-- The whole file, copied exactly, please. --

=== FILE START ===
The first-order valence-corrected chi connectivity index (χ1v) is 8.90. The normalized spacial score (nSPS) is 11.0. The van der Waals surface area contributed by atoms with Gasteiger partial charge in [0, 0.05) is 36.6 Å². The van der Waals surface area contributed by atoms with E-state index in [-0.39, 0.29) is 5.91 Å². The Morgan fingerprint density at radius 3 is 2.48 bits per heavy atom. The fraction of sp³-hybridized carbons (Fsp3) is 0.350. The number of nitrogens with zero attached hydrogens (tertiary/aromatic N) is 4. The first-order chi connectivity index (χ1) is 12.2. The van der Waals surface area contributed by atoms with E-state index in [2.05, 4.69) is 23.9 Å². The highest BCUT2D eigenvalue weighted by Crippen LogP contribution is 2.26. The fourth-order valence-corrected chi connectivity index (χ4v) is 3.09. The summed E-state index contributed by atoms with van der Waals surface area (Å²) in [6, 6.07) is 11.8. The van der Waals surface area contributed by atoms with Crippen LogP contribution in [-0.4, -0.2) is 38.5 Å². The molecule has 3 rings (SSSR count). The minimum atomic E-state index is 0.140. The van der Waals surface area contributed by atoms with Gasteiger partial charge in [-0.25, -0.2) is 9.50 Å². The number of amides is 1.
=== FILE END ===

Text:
The first-order valence-corrected chi connectivity index (χ1v) is 8.90. The normalized spacial score (nSPS) is 11.0. The van der Waals surface area contributed by atoms with Gasteiger partial charge in [0, 0.05) is 36.6 Å². The van der Waals surface area contributed by atoms with E-state index in [-0.39, 0.29) is 5.91 Å². The Morgan fingerprint density at radius 3 is 2.48 bits per heavy atom. The fraction of sp³-hybridized carbons (Fsp3) is 0.350. The number of nitrogens with zero attached hydrogens (tertiary/aromatic N) is 4. The first-order chi connectivity index (χ1) is 12.2. The van der Waals surface area contributed by atoms with E-state index in [2.05, 4.69) is 23.9 Å². The highest BCUT2D eigenvalue weighted by Crippen LogP contribution is 2.26. The fourth-order valence-corrected chi connectivity index (χ4v) is 3.09. The summed E-state index contributed by atoms with van der Waals surface area (Å²) in [6, 6.07) is 11.8. The van der Waals surface area contributed by atoms with Crippen LogP contribution in [-0.4, -0.2) is 38.5 Å². The molecule has 3 rings (SSSR count). The minimum atomic E-state index is 0.140. The van der Waals surface area contributed by atoms with Gasteiger partial charge in [-0.25, -0.2) is 9.50 Å². The number of amides is 1.